Hon, guess what…
…I’m going to be in a BuzzFeed video where the subject is Jewish moms rating each other’s brisket. OY!
When it comes out in a couple of weeks, I’m either going to be laughing hysterically, crying with embarrassment, or both! If you never hear from me again, it’s because I’m hiding under a rock. Permanently! Here’s the skinny on the experience.
I heard about the opportunity for Jewish moms and brisket, and since my youngest and I have laughed while watching many a BuzzFeed video, I figured why not reach out? After learning that I had to bring a cooked and sliced brisket with me to the set, I called my mother-in-law for her recipe and the butcher for the meat.
I’ve cooked many briskets in my life, but none were as good as my my mother-in-law’s. Cecile makes a delicious brisket (along with many other dishes), but there’s one problem when asking her for a recipe—measurements! She knows the right amount of ingredients to use by eye, so you have to ask, “How much paprika should I use? A cup? A tablespoon? A teaspoon? A pinch?” Then there are the steps! So many steps!
When the brisket was cooked and cooled, Hubby got to work slicing. I carried the very-well-wrapped dish with me on the train from NJ to NY. I thought, if the train breaks down, I’ll have food for a bunch of people, but no forks!
The BuzzFeed office is cool. Really cool. Funky murals-large snack area-red-walled conference room-signs I wanted to Tweet-cool. I was older than every single employee, so when a woman walked in who looked to be about my age, I said. “You must be one of the Jewish moms!” She was.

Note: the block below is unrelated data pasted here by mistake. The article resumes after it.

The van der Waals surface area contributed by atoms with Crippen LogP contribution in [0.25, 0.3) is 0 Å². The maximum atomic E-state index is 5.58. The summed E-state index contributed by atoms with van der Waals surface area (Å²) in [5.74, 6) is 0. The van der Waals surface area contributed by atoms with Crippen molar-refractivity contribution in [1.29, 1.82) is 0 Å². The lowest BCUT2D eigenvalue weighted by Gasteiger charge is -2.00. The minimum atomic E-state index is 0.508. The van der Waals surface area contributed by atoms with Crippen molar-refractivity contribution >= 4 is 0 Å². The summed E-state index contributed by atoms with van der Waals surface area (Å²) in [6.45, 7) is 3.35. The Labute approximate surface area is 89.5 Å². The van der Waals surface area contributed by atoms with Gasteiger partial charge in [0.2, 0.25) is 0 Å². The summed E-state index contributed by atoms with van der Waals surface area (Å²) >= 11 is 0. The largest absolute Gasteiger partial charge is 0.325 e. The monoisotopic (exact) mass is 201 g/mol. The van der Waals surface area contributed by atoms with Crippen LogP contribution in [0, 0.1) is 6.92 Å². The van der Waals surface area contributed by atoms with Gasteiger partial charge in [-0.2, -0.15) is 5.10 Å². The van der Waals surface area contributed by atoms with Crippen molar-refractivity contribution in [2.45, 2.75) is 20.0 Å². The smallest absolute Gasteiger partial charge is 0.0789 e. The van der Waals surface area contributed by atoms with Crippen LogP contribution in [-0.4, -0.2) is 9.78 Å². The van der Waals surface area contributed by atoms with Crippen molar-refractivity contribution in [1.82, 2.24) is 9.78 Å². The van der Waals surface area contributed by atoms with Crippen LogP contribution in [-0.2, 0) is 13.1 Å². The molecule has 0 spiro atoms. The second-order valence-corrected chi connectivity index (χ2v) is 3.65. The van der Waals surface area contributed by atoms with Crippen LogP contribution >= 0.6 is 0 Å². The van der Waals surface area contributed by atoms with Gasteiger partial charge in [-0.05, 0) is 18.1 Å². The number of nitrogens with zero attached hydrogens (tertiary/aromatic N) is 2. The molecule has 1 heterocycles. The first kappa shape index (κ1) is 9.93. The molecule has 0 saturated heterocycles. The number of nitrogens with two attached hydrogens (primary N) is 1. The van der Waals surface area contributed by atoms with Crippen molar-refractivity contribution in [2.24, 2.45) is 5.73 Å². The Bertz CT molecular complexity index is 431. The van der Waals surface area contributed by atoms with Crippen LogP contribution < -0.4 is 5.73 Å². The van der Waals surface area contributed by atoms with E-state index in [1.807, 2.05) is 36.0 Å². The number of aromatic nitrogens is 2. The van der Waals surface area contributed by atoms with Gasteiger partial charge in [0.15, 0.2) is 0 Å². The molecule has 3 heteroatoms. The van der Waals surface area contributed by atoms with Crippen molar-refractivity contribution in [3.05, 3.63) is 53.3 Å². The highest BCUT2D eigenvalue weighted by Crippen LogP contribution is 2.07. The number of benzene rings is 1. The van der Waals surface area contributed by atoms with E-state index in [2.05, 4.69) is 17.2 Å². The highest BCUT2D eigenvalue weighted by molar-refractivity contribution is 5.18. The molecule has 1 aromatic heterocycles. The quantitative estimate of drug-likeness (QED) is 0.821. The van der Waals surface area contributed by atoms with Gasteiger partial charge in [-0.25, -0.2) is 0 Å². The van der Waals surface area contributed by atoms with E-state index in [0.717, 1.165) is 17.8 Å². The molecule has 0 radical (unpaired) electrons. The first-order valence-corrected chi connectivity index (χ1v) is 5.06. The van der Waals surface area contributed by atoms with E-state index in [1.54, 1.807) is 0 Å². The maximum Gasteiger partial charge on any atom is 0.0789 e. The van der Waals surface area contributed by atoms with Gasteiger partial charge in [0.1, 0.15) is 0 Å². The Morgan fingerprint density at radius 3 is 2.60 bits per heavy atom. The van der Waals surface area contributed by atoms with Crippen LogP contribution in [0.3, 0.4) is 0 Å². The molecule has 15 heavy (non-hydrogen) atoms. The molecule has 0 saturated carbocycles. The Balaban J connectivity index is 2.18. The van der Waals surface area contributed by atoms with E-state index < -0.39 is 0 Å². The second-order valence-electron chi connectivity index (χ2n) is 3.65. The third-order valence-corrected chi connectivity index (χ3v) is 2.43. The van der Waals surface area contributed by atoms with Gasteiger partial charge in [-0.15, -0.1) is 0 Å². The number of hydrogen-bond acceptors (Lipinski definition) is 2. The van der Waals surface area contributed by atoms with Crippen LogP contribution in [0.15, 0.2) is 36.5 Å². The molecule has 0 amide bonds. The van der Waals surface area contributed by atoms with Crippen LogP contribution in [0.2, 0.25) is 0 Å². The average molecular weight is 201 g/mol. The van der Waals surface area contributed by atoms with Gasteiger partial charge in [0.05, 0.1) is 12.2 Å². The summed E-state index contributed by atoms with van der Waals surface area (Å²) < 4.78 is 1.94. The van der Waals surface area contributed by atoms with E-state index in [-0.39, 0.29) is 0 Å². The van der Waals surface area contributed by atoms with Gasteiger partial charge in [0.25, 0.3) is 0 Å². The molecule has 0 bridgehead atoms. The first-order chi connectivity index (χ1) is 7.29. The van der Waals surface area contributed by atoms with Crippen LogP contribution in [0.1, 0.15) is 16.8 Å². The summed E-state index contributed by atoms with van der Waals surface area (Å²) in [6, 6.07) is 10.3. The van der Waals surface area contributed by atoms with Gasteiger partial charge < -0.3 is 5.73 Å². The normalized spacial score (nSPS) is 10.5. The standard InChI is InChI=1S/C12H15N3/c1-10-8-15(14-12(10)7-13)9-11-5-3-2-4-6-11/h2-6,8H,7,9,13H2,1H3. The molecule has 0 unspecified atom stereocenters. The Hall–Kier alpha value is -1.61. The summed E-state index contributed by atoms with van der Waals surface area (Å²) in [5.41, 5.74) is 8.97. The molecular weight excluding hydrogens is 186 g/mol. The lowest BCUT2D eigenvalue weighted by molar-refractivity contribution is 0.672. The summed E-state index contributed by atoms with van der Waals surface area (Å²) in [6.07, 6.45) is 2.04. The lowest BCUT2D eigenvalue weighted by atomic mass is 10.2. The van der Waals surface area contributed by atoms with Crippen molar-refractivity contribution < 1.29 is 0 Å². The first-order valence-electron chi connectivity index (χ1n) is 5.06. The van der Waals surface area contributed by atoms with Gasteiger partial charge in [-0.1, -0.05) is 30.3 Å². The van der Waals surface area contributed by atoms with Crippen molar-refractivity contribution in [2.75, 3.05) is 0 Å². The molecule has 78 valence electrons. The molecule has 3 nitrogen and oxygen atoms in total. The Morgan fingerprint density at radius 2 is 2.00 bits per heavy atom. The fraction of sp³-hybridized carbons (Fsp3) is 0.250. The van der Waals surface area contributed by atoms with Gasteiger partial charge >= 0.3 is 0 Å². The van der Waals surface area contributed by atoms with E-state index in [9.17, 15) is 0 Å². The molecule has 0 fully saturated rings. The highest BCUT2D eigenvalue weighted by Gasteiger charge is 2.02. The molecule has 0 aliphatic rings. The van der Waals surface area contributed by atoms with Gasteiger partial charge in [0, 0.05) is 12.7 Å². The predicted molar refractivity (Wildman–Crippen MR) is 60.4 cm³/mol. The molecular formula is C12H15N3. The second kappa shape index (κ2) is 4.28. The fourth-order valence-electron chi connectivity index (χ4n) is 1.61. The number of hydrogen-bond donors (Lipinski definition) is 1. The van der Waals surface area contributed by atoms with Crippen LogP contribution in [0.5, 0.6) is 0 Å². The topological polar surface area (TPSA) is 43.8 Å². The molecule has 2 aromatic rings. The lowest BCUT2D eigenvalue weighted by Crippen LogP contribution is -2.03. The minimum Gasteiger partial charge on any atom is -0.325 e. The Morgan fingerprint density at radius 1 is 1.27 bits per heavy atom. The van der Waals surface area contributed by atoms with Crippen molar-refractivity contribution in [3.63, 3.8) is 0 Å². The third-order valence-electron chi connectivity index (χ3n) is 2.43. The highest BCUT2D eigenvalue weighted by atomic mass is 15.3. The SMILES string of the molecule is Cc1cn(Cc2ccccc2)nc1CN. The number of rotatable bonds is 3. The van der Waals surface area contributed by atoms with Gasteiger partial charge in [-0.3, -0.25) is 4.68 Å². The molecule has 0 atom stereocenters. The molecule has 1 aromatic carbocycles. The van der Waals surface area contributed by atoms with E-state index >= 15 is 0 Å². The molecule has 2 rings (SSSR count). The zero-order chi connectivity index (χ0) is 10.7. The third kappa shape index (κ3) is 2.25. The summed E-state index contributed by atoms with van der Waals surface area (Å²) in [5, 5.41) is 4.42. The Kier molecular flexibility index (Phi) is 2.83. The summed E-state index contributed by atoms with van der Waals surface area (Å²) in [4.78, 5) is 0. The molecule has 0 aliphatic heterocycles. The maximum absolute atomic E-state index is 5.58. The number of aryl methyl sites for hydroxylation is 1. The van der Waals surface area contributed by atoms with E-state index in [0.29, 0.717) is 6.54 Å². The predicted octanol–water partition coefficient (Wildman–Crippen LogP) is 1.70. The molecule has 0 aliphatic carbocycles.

Soon, five of us along with accompanying hubbies, uncle, and a friend were kibitzing (Yiddush for talking.) Shout out to the other moms, Helene, Jen, Marci, and Shannon, who were as nice as could be. We were called to the set one at a time to try each other’s food, but here’s the rub. The thing that makes the videos funny is when you’re a little mean about the food you’re trying.
Some of the questions asked were:
- Do you agree to be completely honest?
- What does this piece of brisket say about the person who made it?
- What is this dish missing and what would you add to it?
- What rating between 1 and 10 would you give it?
- Would you serve this to your family?
I felt so bad after saying I would not serve one of the dishes to my family* that I said to the director, “Wait! Stop! Can I make a disclaimer?!”
“Sure, make a disclaimer,” he said.
I looked straight into the camera. “I like everyone I met today! Please don’t take any of this personally!”
*What I didn’t say and maybe should have, was that when my triplets plus a younger child were little, and I was perpetually exhausted and running around like a chicken with no head, any food made by someone else was wonderful! So who am I to be so picky? OY GIVALT!
I thought about the whole experience some more and, you know what? If the other moms didn’t like my brisket and wouldn’t serve it to their families, I’m okay with that because:
- This was all in good fun,
- each of our families loves our cooking and,
- it’s not like the winner gets an all-expense-paid vacation. You know what the winner gets? Bragging rights!